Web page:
The following is a guest post from the inventor I mentioned in my recent Friendly Good News post: Alan Beckley. We happened to hire into Boeing within six months of each other in 1980 and had almost identical jobs (as seen from the outside, at least). We both left Boeing eventually, though at different times and for different reasons. We, like so many other people, are redefining our work selves, which is why I am posting his story here. Regular readers have witnessed my story. Here’s part II of III of his. (For more of his story, check out his blog for inventors; Ideaworth.
Engineer to Inventor – In 3 Easy Steps – by Alan Beckley (aka @SavvyCaddy)
The American Dream: this is my journey and transition from what I did then to what I do now.
How I struck it Rich as an Inventor of a Sell On TV Product
After a brief and successful two-year period selling my Savvy Caddy wallets on QVC ended, I soon found myself selling wherever and whenever I could as a vendor for my wallets. I worked 7 days per week selling at military bases in BXs and PXs, later at VA hospitals and at gun shows on weekends.
I met a lot of interesting people and made a lot of new friends, but my schedule was grueling, often working 16 hour days, including managing my online sales during the evenings. I was barely scraping by and paying the bills each month; I knew there was a better path for my product but my mounting debt and miniscule time gave me few options.
I saw DRTV (direct response TV or infomercials) as my last best chance to achieve my American Dream – a means to enjoy the fruits of prosperity and get my life back.
I had a rock solid conviction that my wallets would be a hit selling on TV commercials, then in retail stores, catalogs and on home shopping networks. The esoteric world of the DRTV industry seemed a glitterati of a few uber-successful inventive products surrounded by a vast wasteland of wannabe winners – many good or even great products – not destined for DRTV success.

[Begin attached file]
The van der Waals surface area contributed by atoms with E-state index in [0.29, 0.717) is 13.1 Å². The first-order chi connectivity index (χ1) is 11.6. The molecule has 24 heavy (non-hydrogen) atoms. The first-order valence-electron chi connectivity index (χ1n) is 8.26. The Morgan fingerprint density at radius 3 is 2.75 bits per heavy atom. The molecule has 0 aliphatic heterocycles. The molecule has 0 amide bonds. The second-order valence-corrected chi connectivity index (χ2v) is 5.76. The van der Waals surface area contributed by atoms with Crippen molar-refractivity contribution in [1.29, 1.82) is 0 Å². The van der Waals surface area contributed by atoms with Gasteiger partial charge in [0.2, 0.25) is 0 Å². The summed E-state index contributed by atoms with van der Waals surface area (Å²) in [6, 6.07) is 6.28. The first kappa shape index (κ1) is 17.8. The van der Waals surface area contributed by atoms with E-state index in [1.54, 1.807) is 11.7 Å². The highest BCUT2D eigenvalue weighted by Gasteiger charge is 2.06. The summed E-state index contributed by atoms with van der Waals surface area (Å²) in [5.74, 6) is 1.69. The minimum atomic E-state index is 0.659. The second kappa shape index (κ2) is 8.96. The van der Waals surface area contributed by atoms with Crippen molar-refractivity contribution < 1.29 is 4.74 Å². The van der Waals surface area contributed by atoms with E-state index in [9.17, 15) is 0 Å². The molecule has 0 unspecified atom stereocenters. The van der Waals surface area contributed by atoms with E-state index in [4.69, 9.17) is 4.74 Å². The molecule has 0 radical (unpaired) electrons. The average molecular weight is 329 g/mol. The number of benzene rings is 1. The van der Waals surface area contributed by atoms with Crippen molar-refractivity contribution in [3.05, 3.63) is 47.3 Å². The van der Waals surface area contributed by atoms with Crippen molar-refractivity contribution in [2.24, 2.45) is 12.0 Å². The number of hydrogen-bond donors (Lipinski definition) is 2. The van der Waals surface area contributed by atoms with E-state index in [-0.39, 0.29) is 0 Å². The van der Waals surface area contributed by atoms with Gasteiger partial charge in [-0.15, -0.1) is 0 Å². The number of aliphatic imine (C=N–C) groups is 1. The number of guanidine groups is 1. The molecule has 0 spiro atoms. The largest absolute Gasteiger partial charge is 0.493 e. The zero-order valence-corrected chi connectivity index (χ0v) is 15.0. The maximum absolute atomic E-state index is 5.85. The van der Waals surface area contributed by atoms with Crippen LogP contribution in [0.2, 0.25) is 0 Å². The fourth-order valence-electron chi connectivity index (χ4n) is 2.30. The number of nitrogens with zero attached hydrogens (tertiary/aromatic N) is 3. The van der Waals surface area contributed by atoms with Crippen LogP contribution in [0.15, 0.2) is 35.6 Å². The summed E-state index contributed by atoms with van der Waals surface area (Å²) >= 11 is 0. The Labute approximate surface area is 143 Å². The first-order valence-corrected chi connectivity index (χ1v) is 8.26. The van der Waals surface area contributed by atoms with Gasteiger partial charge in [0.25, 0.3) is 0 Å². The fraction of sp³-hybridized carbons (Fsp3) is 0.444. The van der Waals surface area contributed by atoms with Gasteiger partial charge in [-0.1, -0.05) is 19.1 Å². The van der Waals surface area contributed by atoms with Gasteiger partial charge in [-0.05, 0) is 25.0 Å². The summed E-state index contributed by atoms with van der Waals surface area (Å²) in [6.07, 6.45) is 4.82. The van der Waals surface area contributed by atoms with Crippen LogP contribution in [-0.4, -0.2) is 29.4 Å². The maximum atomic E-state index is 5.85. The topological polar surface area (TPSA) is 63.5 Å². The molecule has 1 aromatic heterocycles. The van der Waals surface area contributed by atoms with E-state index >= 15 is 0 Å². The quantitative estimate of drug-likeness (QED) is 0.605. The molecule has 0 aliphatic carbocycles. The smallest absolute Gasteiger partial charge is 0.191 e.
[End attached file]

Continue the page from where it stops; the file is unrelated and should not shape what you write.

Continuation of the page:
I vowed to do whatever it took to join the glitterati, not the wannabe winners; but how?
I assembled my marketing material and began contacting each of the key players in DRTV. There are perhaps a dozen companies that manufacture, produce and distribute the lion’s share of DRTV products. So, I approached one at a time, rather than submitting to several at once. I felt that if several rejected me simultaneously, others would be unwilling to even consider my product. It turns out that the rejection rate is so high and the success chances are so slim it didn’t much matter.
I persistently presented my product over a four year period to everyone of note in DRTV; not once, but multiple times.
The response was eerily similar with each company: my product was interesting but not a DRTV product. None of my contacts could enunciate why specifically the wallets were not suitable for DRTV. I was convinced that they were wrong; I just needed a champion, an advocate who believed in my wallets enough to give them a test drive.
In early 2014 I found my advocate: Bob Greenstone, CEO of Permission Interactive.
Unlike everyone I’d previously contacted, Bob saw the potential of my product for DRTV. He decided to risk his own money to test the wallets: first with a web test to thousands of recipients. When the web test was successful, he worked with a production company – more capital risk – to shoot a commercial and then do a TV test: run the commercial on live television. The TV test was also successful and Bob knew the product had strong potential for DRTV success.
He took it to Allstar Products, showed them the test results and they liked what they saw. We signed a licensing agreement with Allstar Products to manufacture, package, and distribute my product everywhere.
This year Allstar Products did a nationwide TV campaign for my product, now named the Wonder Wallet. After thirteen years of hard work, my product has joined the DRTV glitterati. Wonder Wallet sells in Walmart, Bed Bath and Beyond, CVS and many other retailers across the US and Canada and on home shopping giant HSN.
My American Dream has finally been realized: my product is a huge commercial success and my life has been transformed.
I no longer work 7 days a week; the license royalties cover all my expenses and more. I manage my new found prosperity carefully: I live on about 1/3rd of my income, I set aside another 1/3rd for taxes, and a final 1/3rd for debt reduction, investments and charities. If my royalty payments go up, that is great, but since I live on considerably less than I make, I am okay if the royalties decrease (which is very likely over time).
Since I no longer must work for a living in the conventional sense, I am now free to use my time as I see fit. I have done some traveling and will be working on home refurbishment. I now take the time to work out and get physically fit. Lastly, I have already begun working on developing other products for the market: my own and those of other inventors.
Life is good.